estly confronting a friend about what they feel. In
their imagination, where it’s safe, people feel free to
say and do things they would not in reality. At that
moment, reality is one’s imagination. Online text
communication can evolve into an introjected psy-
chological tapestry in which a person’s mind
weaves these fantasy role plays, usually uncon-
sciously and with considerable disinhibition. Cy-
berspace may become a stage, and we are merely
players.
When reading another’s message, one might also
“hear” the online companion’s voice using one’s
own voice. People may subvocalize as they read,
thereby projecting the sound of their voice into the
other person’s text. This conversation may be expe-
rienced unconsciously as talking to/with oneself,
which encourages disinhibition because talking
with oneself feels safer than talking with others.
For some people, talking with oneself may feel like
confronting oneself, which may unleash many
powerful psychological issues.
DISSOCIATIVE IMAGINATION
If we combine the opportunity to easily escape or
dissociate from what happens online with the psy-
chological process of creating imaginary charac-
ters, we get a somewhat different force that
magnifies disinhibition. Consciously or uncon-
sciously, people may feel that the imaginary char-
acters they “created” exist in a different space, that
one’s online persona along with the online others
live in an make-believe dimension, separate and
apart from the demands and responsibilities of the
real world. They split or dissociate online fiction
from offline fact. Emily Finch, an author and crimi-
nal lawyer who studies identity theft in cyberspace,
has suggested that some people see their online life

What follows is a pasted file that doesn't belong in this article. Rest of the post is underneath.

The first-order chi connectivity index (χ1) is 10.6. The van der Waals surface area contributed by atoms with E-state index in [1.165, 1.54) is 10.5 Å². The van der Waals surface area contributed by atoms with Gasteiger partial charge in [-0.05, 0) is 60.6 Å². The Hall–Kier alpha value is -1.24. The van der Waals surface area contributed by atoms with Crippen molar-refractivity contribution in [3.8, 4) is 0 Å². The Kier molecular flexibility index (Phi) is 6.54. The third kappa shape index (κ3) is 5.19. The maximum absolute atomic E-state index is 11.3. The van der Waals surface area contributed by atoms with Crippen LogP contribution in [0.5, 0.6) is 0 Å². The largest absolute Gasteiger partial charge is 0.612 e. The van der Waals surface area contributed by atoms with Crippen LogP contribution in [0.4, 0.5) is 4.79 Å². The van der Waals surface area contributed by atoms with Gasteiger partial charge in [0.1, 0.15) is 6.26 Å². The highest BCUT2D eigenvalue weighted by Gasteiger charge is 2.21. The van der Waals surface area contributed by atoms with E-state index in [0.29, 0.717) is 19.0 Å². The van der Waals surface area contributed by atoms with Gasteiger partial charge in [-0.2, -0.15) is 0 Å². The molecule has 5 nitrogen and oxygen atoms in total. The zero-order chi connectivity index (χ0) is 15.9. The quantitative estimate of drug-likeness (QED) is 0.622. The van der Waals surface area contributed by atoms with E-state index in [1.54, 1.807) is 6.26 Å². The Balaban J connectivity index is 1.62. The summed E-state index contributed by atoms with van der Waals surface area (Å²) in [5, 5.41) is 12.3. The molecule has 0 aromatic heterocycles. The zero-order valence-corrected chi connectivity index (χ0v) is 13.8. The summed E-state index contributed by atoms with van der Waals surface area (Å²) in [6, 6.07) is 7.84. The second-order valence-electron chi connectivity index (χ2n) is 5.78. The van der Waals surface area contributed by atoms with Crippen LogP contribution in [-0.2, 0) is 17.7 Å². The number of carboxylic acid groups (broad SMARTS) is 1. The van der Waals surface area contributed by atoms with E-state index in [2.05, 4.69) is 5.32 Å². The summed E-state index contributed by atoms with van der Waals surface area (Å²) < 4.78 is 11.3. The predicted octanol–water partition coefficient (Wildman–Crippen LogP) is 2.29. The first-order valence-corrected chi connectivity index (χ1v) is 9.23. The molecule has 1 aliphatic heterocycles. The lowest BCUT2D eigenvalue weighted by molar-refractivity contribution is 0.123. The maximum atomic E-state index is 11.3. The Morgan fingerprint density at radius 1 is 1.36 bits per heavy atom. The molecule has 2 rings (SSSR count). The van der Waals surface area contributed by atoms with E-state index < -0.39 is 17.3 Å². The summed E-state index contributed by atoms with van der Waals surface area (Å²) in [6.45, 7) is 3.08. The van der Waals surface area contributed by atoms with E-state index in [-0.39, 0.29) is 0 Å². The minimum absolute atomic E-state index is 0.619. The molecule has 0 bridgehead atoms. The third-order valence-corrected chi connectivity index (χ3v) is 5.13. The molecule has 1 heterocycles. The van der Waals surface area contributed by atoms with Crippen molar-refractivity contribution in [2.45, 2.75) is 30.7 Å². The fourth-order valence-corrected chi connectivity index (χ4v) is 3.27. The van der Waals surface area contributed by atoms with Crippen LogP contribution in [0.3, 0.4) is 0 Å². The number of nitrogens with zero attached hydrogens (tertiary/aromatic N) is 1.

as a kind of game with rules and norms that don’t
apply to everyday living (E. Finch, unpublished
observations, 2002). Once they turn off the com-
puter and return to their daily routine, they believe
they can leave behind that game and their game-
identity. They relinquish their responsible for what
happens in a make-believe play world that has
nothing to do with reality.
ONLINE DISINHIBITION EFFECT 323
13658C03.PGS 6/15/04 2:36 PM Page 323
The effect of this dissociative imagination sur-
faces clearly in fantasy game environments in
which a user consciously creates an imaginary
character, but it also can influence many dimen-
sions of online living. For people with a predis-
posed difficulty in distinguishing personal fantasy
from social reality, the distinction between online
fantasy environments and online social environ-
ments may be blurred. In our modern media-dri-
ven lifestyles, the power of computer and video
game imagination can infiltrate reality testing.
Although anonymity amplifies the effect of dis-
sociative imagination, dissociative imagination and
dissociative anonymity usually differ in the com-